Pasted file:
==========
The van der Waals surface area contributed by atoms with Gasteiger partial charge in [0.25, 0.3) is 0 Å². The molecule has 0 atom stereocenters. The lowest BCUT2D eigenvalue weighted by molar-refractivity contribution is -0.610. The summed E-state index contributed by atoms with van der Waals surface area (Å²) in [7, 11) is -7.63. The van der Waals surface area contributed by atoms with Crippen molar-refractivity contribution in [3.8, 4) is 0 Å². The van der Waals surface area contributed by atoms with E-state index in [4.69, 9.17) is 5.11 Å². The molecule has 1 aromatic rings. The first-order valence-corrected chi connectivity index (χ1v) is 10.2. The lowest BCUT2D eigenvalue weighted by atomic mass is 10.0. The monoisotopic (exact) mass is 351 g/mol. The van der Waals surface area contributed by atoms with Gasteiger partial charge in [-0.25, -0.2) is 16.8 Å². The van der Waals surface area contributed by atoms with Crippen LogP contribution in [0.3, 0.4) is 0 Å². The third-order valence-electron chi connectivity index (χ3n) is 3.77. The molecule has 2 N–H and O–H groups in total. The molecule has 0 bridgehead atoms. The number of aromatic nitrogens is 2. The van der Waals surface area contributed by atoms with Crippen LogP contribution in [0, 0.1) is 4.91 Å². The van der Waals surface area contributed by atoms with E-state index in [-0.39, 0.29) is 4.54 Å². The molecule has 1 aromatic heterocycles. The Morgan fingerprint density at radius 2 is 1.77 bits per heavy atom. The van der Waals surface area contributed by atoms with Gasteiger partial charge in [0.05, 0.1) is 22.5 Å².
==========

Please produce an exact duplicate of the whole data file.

The van der Waals surface area contributed by atoms with Gasteiger partial charge in [0.25, 0.3) is 0 Å². The molecule has 0 atom stereocenters. The lowest BCUT2D eigenvalue weighted by molar-refractivity contribution is -0.610. The summed E-state index contributed by atoms with van der Waals surface area (Å²) in [7, 11) is -7.63. The van der Waals surface area contributed by atoms with Crippen molar-refractivity contribution in [3.8, 4) is 0 Å². The van der Waals surface area contributed by atoms with E-state index in [4.69, 9.17) is 5.11 Å². The molecule has 1 aromatic rings. The first-order valence-corrected chi connectivity index (χ1v) is 10.2. The lowest BCUT2D eigenvalue weighted by atomic mass is 10.0. The monoisotopic (exact) mass is 351 g/mol. The van der Waals surface area contributed by atoms with Gasteiger partial charge in [-0.25, -0.2) is 16.8 Å². The van der Waals surface area contributed by atoms with Crippen LogP contribution in [0.3, 0.4) is 0 Å². The third-order valence-electron chi connectivity index (χ3n) is 3.77. The molecule has 2 N–H and O–H groups in total. The molecule has 0 bridgehead atoms. The number of aromatic nitrogens is 2. The van der Waals surface area contributed by atoms with Crippen LogP contribution in [0, 0.1) is 4.91 Å². The van der Waals surface area contributed by atoms with E-state index in [-0.39, 0.29) is 4.54 Å². The molecule has 1 aromatic heterocycles. The Morgan fingerprint density at radius 2 is 1.77 bits per heavy atom. The van der Waals surface area contributed by atoms with Gasteiger partial charge in [0.05, 0.1) is 22.5 Å².